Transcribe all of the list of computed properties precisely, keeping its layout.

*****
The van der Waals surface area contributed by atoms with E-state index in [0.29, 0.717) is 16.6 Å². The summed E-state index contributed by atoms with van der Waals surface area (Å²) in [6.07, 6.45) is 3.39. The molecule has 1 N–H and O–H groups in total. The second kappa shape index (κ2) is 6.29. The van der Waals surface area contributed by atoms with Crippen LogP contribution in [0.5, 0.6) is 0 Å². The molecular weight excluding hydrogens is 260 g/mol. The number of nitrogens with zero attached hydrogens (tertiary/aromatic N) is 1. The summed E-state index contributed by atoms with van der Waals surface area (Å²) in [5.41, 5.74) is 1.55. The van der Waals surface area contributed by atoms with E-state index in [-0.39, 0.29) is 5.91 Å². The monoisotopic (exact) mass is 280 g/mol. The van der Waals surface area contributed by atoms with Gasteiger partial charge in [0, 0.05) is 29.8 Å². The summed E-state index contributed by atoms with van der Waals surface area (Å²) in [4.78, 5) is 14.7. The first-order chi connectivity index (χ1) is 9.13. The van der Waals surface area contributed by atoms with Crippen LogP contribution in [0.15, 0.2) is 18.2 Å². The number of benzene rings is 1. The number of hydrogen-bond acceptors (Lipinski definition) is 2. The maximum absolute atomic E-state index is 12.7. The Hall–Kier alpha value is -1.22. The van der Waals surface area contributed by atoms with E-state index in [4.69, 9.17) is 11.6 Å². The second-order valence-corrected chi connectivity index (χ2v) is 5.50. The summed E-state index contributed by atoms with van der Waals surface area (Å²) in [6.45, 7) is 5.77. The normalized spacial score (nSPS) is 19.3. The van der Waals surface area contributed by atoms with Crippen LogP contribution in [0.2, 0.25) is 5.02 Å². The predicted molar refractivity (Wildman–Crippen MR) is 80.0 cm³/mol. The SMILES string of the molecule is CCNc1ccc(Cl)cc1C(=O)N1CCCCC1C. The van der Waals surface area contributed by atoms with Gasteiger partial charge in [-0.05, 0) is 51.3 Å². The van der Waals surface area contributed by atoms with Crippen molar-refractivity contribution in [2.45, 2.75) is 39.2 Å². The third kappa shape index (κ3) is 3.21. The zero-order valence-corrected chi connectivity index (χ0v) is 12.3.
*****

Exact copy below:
The van der Waals surface area contributed by atoms with E-state index in [0.29, 0.717) is 16.6 Å². The summed E-state index contributed by atoms with van der Waals surface area (Å²) in [6.07, 6.45) is 3.39. The molecule has 1 N–H and O–H groups in total. The second kappa shape index (κ2) is 6.29. The van der Waals surface area contributed by atoms with Crippen LogP contribution in [0.5, 0.6) is 0 Å². The molecular weight excluding hydrogens is 260 g/mol. The number of nitrogens with zero attached hydrogens (tertiary/aromatic N) is 1. The summed E-state index contributed by atoms with van der Waals surface area (Å²) in [5.41, 5.74) is 1.55. The van der Waals surface area contributed by atoms with E-state index in [-0.39, 0.29) is 5.91 Å². The monoisotopic (exact) mass is 280 g/mol. The van der Waals surface area contributed by atoms with Gasteiger partial charge in [0, 0.05) is 29.8 Å². The summed E-state index contributed by atoms with van der Waals surface area (Å²) in [4.78, 5) is 14.7. The first-order chi connectivity index (χ1) is 9.13. The van der Waals surface area contributed by atoms with Crippen LogP contribution in [0.15, 0.2) is 18.2 Å². The number of benzene rings is 1. The number of hydrogen-bond acceptors (Lipinski definition) is 2. The maximum absolute atomic E-state index is 12.7. The Hall–Kier alpha value is -1.22. The van der Waals surface area contributed by atoms with E-state index in [4.69, 9.17) is 11.6 Å². The second-order valence-corrected chi connectivity index (χ2v) is 5.50. The summed E-state index contributed by atoms with van der Waals surface area (Å²) in [6.45, 7) is 5.77. The normalized spacial score (nSPS) is 19.3. The van der Waals surface area contributed by atoms with Crippen LogP contribution in [0.2, 0.25) is 5.02 Å². The predicted molar refractivity (Wildman–Crippen MR) is 80.0 cm³/mol. The SMILES string of the molecule is CCNc1ccc(Cl)cc1C(=O)N1CCCCC1C. The van der Waals surface area contributed by atoms with Gasteiger partial charge in [-0.05, 0) is 51.3 Å². The van der Waals surface area contributed by atoms with Crippen molar-refractivity contribution in [2.45, 2.75) is 39.2 Å². The third kappa shape index (κ3) is 3.21. The zero-order valence-corrected chi connectivity index (χ0v) is 12.3.